The Importance of Incorporation
What is Incorporation?

Incorporation provides protection from liability to the shareholders, members, officers and directors of a corporation.

This means that if a club is incorporated, the shareholders, members, officers and directors of the corporations, when acting in good faith and maintaining corporate formalities, are not usually personally liable for the debts and obligations of the corporation.

If a business, range, association or gun club is not incorporated, then the individual owners or members are held personally liable for the debts. This means that the personal assets of the owner and/or members may be exposed to the claims of creditors of the business, range, association or gun club.

For example, if you are a member of an unincorporated hunting club, your home, personal bank account and any other collateral you own, may be exposed to the claims that someone has against the hunting club. In other words, you as a member may be held liable for such debts.

Incorporation protects the members and/or owners of a business, range, association or gun club from this type of liability.

If there are debts and obligations the business, range, association or gun club cannot meet, then, if incorporated, the corporation would be responsible for such debts and not the members.

However, there are some exceptions. For example, if an injury is caused by a member's negligence, that particular member may be exposed to liability. However, if the club is incorporated, the other members should be shielded from liability.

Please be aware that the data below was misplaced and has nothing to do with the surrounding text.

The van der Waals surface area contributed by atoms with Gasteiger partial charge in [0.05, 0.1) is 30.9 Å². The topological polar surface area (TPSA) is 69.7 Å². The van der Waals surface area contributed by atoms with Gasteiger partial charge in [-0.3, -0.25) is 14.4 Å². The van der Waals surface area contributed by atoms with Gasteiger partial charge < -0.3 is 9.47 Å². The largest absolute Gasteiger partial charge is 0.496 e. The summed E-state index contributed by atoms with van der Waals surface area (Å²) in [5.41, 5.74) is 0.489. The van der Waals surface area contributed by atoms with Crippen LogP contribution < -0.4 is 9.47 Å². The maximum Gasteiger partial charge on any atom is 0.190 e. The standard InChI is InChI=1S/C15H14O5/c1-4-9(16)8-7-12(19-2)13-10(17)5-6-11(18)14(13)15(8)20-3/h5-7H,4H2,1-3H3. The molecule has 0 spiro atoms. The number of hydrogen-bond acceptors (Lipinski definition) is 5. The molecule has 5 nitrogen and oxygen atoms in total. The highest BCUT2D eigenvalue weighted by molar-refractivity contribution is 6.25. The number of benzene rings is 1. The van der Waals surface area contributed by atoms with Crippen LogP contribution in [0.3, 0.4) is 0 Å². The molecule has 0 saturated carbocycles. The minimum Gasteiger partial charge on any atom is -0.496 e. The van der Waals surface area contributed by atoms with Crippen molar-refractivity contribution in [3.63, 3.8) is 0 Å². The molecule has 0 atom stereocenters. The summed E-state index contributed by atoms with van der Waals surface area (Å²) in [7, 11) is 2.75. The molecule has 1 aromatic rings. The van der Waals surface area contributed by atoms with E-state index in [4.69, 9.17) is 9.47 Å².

With certain exceptions, like the one listed above, the corporate shield should generally protect the personal assets of the members and/or owners from the claims of creditors of the corporation.

How do you Incorporate?

Corporate law is governed and determined by each state. Usually, Articles of Incorporation are filed with a state agency along with a filing fee. Once the Articles are approved by that state agency, then the business, range, association or gun club is incorporated.

Most states require that the corporation create and keep certain documents, such as Bylaws, and minutes of annual board and annual membership meetings. These documents will need to be kept by the corporation in its corporate books but do not need to be filed with the state.

An attorney should be retained to incorporate the business, range, association or gun club. Alternatively, you can contact the state agency and request information as to how to incorporate. Basic incorporation costs should be minimal.

What is Tax Status?

If you are a commercial for-profit business, then you will not be able to claim tax-exempt status. A disadvantage for corporations is double taxation. A corporation is taxed when it receives income. When the corporation passes some of its earnings on to the employees or owners in the form of salaries or dividends, that is taxed as well.

Businesses will want to avoid this double taxation by applying forSubchapter Sstatus. Subchapter S status allows for the pass-through of earnings and avoids the problem of double taxation. There are certain restrictions for Subchapter S status, but if you are a small business you should be eligible.